Clay Cross Railway Station's Cross
Since Clay Cross Railway Station was not specifically built for Christian worship, why does 'Cross' feature in the name? Can a cross be found there?
No (in fact it's no longer possible to see the station), but the 'Cross' in the name does have Christian origins.
Clay Cross Railway Station
Photo reproduced by the kind permission of Neil Wilson. www.claycross.org.uk
(Click photo to enlarge)
If you draw a line straight across the middle of England, from Chester in the west to Skegness in the east, you will find Clay Cross lies more or less in the centre of England (see map).
Clay Cross is to the south of Sheffield, where the steel industry for a long time depended of the coal and iron ore mined from places like Clay Cross.
Clay Cross Station opened in 1840 to service the new mining community. The station was not in the centre of the town - to reach the station site you must travel a mile or so north-east to the northern opening of the tunnel that runs under the town. But sadly you will not find the station there today; it was closed in 1967 and the buildings demolished during the Beeching purge. The line, however, remains in use.
The High Street running through Clay Cross is part of the old Roman road known as Icknield Street, giving the area a known history of nearly 2,000 years. Icknield Street was an ancient British road which the Romans improved for their own use, from their 1st century fort at Derventio (near the modern-day town of Derby) northwards towards Chesterfield.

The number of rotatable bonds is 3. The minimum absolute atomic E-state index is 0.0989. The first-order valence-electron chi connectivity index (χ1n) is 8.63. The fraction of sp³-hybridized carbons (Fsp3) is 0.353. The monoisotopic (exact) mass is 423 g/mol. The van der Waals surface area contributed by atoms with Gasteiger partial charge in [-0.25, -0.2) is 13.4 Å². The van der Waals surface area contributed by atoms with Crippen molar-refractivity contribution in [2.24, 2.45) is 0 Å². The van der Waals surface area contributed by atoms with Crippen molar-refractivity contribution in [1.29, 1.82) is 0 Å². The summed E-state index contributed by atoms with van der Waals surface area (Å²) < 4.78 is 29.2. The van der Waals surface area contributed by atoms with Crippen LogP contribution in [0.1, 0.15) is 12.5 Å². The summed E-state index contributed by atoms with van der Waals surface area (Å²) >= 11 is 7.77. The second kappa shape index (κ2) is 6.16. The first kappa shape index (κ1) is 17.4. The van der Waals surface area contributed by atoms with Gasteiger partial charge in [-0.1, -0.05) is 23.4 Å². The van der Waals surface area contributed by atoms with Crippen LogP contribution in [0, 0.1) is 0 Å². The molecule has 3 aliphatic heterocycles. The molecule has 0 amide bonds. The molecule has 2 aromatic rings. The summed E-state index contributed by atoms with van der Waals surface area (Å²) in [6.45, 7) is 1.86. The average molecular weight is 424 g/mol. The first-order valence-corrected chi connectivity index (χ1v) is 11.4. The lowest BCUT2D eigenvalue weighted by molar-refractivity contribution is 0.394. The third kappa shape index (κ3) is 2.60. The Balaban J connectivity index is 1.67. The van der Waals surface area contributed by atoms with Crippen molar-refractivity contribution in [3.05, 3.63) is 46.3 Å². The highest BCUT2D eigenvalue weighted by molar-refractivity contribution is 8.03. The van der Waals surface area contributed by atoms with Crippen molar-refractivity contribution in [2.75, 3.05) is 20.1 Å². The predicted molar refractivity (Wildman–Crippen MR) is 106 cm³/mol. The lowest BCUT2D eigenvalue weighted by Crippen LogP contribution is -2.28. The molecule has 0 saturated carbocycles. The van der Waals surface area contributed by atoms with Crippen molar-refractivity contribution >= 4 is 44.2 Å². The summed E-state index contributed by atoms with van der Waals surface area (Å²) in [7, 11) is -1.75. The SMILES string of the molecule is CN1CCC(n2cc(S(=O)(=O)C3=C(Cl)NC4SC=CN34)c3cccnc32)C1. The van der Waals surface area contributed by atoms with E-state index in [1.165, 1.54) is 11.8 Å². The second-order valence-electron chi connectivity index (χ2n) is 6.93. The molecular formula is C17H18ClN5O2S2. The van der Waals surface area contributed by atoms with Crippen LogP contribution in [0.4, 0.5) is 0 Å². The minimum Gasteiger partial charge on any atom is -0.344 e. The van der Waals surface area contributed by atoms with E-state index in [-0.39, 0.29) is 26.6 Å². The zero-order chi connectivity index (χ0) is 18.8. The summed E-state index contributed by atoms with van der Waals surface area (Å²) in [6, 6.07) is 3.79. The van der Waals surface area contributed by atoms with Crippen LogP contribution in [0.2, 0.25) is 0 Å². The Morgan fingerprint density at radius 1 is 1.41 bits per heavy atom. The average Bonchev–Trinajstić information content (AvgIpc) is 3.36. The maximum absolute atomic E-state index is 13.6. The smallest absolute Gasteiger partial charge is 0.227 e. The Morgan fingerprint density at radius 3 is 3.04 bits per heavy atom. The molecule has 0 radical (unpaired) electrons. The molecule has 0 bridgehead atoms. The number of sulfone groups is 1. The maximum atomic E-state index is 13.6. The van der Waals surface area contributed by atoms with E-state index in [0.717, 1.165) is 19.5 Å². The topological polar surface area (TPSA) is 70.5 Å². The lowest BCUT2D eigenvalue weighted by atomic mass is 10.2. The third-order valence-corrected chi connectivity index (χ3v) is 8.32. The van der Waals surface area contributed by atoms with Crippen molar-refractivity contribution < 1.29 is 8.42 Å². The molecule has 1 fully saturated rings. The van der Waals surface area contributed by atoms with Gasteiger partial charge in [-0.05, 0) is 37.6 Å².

Like everybody else, Christian pilgrims would take advantage of this well established national road network and erected many crosses marking the way. (See also Wayside Crosses). A cross at the junction of Clay Lane and Icknield Street is mentioned in the will of John Revell of Shirland (d. 1537), who bequeathed "to the mending of the lane between Stretton and the Claye Crosse tenne shillings", which would have covered the labour costs of a builder for two or three weeks.
Further south and west of the town is the area known as the 'English Potteries', which includes the homes of famous family companies such as Wedgwood and Minton. However, the 'Clay' of Clay Lane is unlikely to have any direct connection with that industry.
'Clay Lane' is a common name for any road which has not been surfaced with stones. In modern English we would simply say 'dirt track'. However, this does not mean the road was insignificant. Where a road surface was of strong clay, any additional stones would simply make the surface too bumpy.
¶ Clay Lane is now covered in asphalt, the station has gone, and the cross has gone. But Clay Lane still exists and there is talk of building a new station in the town. As for the Cross, well, there has been no change at all in its relevance.
For more information about the town of Clay Cross, see the town's website, and also Neil Wilson's website www.claycross.org.uk where he has painstakingly collected a plethora of snippets about the people who have lived, and died, in the town